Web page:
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A separate bill is named “Anton’s Law” for Black, whose family pleaded for months for information from the Greensboro, Md., Police Department. It mirrors Carter’s bill in its changes to public disclosures; adds provisions to clarify when officers can use force; and strikes language in the Law Enforcement Officers’ Bill of Rights that says only sworn officers can interview each other after use-of-force incidents.

That bill, which died in committee last year, had an emotional hearing in Annapolis this session.

“I am tired of excuses,” LaToya Holley, Black’s sister, said at the hearing.

Anton’s Law is backed by the ACLU and a coalition of advocates but opposed by the Maryland Chiefs of Police Association and the Maryland Fraternal Order of Police, who argue that it is overly broad and would create unrealistic checklists for how police should act in quickly evolving situations.

Stawinski said officers are frequently the target of unjustified complaints. He maintained that it would be unfair to have information about all complaints become public if an investigation has found that the officers did not do what they were accused of.

But advocates say the bill supported by Stawinski does not go nearly far enough and could in fact create a perverse incentive for departments not to sustain complaints so the information does not become public. They point out that only a tiny fraction of complaints are sustained.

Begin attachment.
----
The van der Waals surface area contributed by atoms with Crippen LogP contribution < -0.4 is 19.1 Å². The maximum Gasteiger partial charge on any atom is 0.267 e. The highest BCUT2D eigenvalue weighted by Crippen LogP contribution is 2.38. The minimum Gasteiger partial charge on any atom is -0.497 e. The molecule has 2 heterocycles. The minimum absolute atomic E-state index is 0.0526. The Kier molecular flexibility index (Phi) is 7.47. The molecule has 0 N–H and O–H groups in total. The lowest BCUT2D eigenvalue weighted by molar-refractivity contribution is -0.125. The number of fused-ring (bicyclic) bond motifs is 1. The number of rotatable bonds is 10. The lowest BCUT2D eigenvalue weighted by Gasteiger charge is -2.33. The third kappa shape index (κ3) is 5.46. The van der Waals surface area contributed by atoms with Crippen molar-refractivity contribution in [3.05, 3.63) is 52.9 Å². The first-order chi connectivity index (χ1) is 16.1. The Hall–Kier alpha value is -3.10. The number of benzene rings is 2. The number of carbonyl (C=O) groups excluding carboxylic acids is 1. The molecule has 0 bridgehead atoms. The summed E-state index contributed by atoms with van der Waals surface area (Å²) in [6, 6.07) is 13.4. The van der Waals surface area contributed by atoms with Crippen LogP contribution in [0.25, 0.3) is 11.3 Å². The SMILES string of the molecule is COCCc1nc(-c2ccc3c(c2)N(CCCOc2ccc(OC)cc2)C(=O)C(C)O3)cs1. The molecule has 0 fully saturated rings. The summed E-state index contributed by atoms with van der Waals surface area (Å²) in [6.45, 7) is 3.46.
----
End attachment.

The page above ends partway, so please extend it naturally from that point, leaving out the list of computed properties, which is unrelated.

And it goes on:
If a department has nothing to hide, then full transparency will help build public trust, said Toni Holness, public policy director for the American Civil Liberties Union of Maryland.

“The chief’s bill is a publicity stunt,” she said. “They profess to want transparency and yet refuse to allow transparency over the vast majority of misconduct cases.”

Clippinger said he views the bill as a starting point and is open to changes.

Last year in Montgomery County, there were 58 use-of-excessive-force allegations, 23 allegations of discrimination or harassment, 12 allegations of untruthfulness and no sexual assault allegations. None of the allegations were sustained that year, according to Police Chief Marcus Jones.

Stawinski said the Prince George’s department last year sustained two cases of excessive force and five dishonesty cases, but did not sustain any sexual assault or bias complaints. He said he did not have data on the total number of complaints filed.

Howard Friedman, an attorney in Boston who represents alleged victims of police misconduct, said the average officer probably gets one or two complaints over the course of their career. If an officer is getting three or four complaints — especially about the same type of behavior — it may show a pattern that should be available to the public, he said.

“The idea that just because it is unsustained it is meaningless is just not truthful,” Friedman said.

He said he has seen cases in which one citizen repeatedly wrongfully complains about an officer. But if there was full disclosure, he argued, then that would benefit the officer, who could show he or she was in the right.

Terry Gilbert, a civil rights and defense lawyer in Ohio, where discipline records are public records, said he has often seen departments fail to fully investigate complaints that they then rule unsubstantiated.